By Michael Shank and U.S. Congressman Matt Cartwright

Last month’s news that Americans will need to pay more for water comes at an interesting time, just as summer season commences and community pools populate. A survey last month of 368 water utility companies in America suggests that two-thirds of the utilities have insufficient funds to cover their costs and will likely increase fees to make up for the shortfall. This news makes clear that for too long we’ve taken water for granted, assuming there would always be an abundant and cheap supply. That’s not the case anymore.

Water is not an unlimited resource. Reports of damaging droughts are increasingly grabbing our headlines, and traditional sources of freshwater are showing signs of stress. Recent droughts in America have been the most expansive in decades. At the peak of the 2012 drought, for example, 81 percent of the continental United States was abnormally dry. In addition to these severe weather patterns, nearly one in 10 watersheds is stressed.

This is a serious problem. Water is one of our most important resources. Not only is it essential for human livelihood, it plays a crucial role in almost every aspect of our country’s economy, whether it’s farming, industry, recreation, ecology or electric generation.

The origins of our stressed water supply are due not only to a changing climate, but also because of our increased demand for water. The U.S. currently uses about 148 trillion gallons of fresh water every year and our population continues to grow, with 40 state water managers expecting water shortages to occur in their states over the next 10 years.

Since water is an essential, irreplaceable component in all aspects of society, it is crucial that we find ways to prepare for an increasingly scarce water supply. Many states and federal agencies are already preparing plans to deal with this future. States are assessing current water reserves, developing drought preparedness plans and taking conservation actions. And federal agencies have executed many of the same actions, in addition to supporting state water management efforts. But more is needed.

To be clear, the primary responsibility for managing freshwater resources lies with the states. The decisions they make should be guided by the best possible information, but are often complicated by too many inputs and a lack of coordination. It is no surprise, then, that a recent report from the Government Accountability Office found that increased collaboration between federal, state and local water authorities would strengthen state water management activities. We should take heed.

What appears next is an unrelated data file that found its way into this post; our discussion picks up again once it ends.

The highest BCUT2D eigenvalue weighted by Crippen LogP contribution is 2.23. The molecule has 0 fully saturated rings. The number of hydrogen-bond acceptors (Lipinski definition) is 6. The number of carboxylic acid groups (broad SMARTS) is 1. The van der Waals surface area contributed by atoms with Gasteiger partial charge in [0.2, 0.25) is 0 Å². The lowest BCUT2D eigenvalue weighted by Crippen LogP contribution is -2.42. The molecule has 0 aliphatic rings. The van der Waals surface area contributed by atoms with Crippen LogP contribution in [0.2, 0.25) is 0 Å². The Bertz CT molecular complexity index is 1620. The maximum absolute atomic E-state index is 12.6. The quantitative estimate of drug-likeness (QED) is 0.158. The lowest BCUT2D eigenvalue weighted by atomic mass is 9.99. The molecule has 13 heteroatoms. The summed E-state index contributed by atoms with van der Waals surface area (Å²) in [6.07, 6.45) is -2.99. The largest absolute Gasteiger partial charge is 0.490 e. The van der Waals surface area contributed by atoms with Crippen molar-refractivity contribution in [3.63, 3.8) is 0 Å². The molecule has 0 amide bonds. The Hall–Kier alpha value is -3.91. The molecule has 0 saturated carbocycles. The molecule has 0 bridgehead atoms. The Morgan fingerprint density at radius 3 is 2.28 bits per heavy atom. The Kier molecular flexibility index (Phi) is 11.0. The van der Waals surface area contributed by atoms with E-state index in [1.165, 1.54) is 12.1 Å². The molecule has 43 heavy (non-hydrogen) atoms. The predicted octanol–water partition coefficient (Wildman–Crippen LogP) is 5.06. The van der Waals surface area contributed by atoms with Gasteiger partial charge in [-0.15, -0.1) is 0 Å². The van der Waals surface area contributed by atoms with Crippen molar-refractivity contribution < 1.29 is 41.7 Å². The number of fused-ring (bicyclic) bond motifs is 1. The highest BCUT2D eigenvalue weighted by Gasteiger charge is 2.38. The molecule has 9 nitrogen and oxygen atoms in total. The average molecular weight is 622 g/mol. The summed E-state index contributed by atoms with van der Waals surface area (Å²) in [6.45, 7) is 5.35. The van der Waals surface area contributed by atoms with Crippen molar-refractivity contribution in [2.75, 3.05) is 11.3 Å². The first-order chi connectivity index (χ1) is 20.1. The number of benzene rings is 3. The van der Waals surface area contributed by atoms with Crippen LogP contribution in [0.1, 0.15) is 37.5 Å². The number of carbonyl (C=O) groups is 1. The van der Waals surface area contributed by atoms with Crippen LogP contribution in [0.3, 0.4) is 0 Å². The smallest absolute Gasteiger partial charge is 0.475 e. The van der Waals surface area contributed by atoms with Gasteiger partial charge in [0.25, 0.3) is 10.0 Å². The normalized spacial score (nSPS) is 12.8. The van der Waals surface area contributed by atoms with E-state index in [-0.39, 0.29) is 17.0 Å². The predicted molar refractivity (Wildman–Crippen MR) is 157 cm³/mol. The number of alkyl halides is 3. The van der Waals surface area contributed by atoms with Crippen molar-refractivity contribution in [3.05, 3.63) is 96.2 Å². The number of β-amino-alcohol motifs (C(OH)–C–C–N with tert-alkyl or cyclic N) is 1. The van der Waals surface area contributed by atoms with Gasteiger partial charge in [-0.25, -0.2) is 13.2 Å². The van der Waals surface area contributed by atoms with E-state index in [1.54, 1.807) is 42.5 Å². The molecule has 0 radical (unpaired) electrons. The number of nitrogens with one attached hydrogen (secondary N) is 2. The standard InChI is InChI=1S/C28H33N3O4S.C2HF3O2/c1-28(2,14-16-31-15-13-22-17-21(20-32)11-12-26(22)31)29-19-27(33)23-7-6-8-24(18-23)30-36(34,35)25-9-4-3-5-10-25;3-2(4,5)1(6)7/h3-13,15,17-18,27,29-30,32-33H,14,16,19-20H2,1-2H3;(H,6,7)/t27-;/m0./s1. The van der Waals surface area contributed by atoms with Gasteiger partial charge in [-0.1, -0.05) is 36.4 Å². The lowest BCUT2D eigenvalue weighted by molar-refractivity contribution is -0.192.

In response to these needs, the GAO report, and to ensure that we are serving as the best possible stewards of our water resources, Rep. Cartwright recently introduced the Peak Water Resolution in the House of Representatives.

The possibility that we are approaching the point of peak water, which is the point at which freshwater is being consumed faster than it is being replenished, is real and demands quick action. Once we have a solid understanding of water availability, sustainability and security at both national and local levels, federal, state and local authorities can better coordinate their activities and make as thorough plans as possible. This bill gets us closer to that goal.

The Peak Water Resolution calls for prioritizing the National Water Availability and Use Assessment program, provisioned in the Secure Water Act, with the sense of urgency that characterized our mission to put a man on the moon. In order to facilitate collaboration between federal and state authorities, we must collect and provide the most current information on water availability and use as possible. And we must do so as soon as possible. We cannot overstate the urgency of this task.

Ensuring that our children have access to the same abundance of natural resources that our country has enjoyed throughout its history is our responsibility. Conserving water and preparing for a future with scarce water resources are areas in which it is critical for Congress to show leadership. This is why the House of Representatives must now reaffirm its interest in understanding the growing constraints on the availability, quality and use of our water resources. And the time to do so is now, before another devastating drought descends on America.

Matt Cartwright represents Pennsylvania’s 17th Congressional District. He serves on the Oversight and Government Reform and Natural Resources committees. Michael Shank, Ph.D., is associate director for legislative affairs at the Friends Committee on National Legislation and adjunct faculty at George Mason University’s School for Conflict Analysis and Resolution.